Needing Wisdom

I read a story last week about a man who tried to save money by fixing his refrigerator himself. After Googling the problem, reading a bit online

I read a story last week about a man who tried to save money by fixing his refrigerator himself. After Googling the problem, reading a bit online and watching some YouTube videos he decided he needed to replace the display panel on the fridge door. The part cost $100 and when installed didn’t fix the problem. Next, he replaced the control board at a cost of $179. Things weren’t improving. He finally called a repairman admitting that he didn’t have any expertise in electrical parts or the experience to troubleshoot. He just had the internet, a broken refrigeration, and was out of pocket by a couple of hundred dollars. Sometimes we just have to concede that we don’t know everything.

When I was younger, I was overconfident in my knowledge of things and my ability to learn new skills. Growing older I’ve realized that I don’t know everything but am now sometimes overconfident when trusting my experience. It’s dangerous to reach a certain age and think we know it all or have seen it all. Neither knowledge nor experience always means wisdom.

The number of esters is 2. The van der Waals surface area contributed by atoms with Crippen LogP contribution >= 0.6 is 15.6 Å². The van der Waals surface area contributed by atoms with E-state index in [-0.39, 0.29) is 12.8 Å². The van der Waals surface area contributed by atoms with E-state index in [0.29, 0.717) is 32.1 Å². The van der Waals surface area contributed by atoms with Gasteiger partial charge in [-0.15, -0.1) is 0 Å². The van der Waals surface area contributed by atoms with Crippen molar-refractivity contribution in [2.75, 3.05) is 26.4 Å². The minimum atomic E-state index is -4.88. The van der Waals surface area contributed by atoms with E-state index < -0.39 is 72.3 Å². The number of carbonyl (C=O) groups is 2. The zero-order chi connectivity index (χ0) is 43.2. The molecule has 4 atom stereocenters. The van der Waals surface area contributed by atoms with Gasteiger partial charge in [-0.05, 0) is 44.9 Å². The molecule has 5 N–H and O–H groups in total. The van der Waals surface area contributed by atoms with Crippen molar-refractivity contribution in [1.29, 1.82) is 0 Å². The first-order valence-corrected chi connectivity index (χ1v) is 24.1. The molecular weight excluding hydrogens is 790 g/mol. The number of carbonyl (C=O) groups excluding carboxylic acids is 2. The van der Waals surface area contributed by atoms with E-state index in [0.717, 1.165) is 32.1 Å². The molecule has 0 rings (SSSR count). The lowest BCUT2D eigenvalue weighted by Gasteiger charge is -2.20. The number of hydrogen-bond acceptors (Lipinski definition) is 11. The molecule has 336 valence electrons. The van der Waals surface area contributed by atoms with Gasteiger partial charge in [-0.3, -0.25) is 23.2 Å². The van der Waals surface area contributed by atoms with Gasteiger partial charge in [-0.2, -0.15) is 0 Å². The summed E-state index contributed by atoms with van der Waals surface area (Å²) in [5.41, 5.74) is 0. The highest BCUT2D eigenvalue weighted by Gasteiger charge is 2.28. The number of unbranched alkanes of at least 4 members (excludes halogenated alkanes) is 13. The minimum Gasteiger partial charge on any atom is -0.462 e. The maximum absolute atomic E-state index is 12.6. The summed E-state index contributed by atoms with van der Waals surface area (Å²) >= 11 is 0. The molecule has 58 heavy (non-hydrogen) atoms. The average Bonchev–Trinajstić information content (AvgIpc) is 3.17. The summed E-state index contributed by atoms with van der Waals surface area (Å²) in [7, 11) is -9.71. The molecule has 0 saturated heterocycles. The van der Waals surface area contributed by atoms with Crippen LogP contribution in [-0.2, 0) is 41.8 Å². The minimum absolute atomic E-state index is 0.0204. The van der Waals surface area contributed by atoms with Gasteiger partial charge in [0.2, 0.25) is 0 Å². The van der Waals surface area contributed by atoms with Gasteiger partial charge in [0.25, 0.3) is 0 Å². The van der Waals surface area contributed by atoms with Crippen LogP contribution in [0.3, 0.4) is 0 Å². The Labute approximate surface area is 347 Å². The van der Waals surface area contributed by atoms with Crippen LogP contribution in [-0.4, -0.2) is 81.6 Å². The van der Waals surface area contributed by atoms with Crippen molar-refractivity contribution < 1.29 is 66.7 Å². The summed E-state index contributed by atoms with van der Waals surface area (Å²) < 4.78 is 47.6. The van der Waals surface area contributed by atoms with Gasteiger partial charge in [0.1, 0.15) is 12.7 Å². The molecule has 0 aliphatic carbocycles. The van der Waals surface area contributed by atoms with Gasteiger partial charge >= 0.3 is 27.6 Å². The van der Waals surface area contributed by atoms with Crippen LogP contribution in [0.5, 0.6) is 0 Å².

I’m grateful for the experience I have gained. I wish I had some better insights twenty years ago because it would have saved many people and me, a lot of grief. Nonetheless, I have to be careful about growing complacent and thinking that I can’t learn anything new or see something in a different light.

Job’s friend Elihu says to him

I thought, ‘Age should speak;
    advanced years should teach wisdom.’
But it is the spirit in a person,
    the breath of the Almighty, that gives them understanding.
It is not only the old who are wise,
    not only the aged who understand what is right.
(Job 32:7-9)

Age alone does not mean we are wise. Youth doesn’t mean someone can’t offer wisdom to the group. What we all need, whatever our age, is the ‘breath of the Almighty’ which gives us understanding.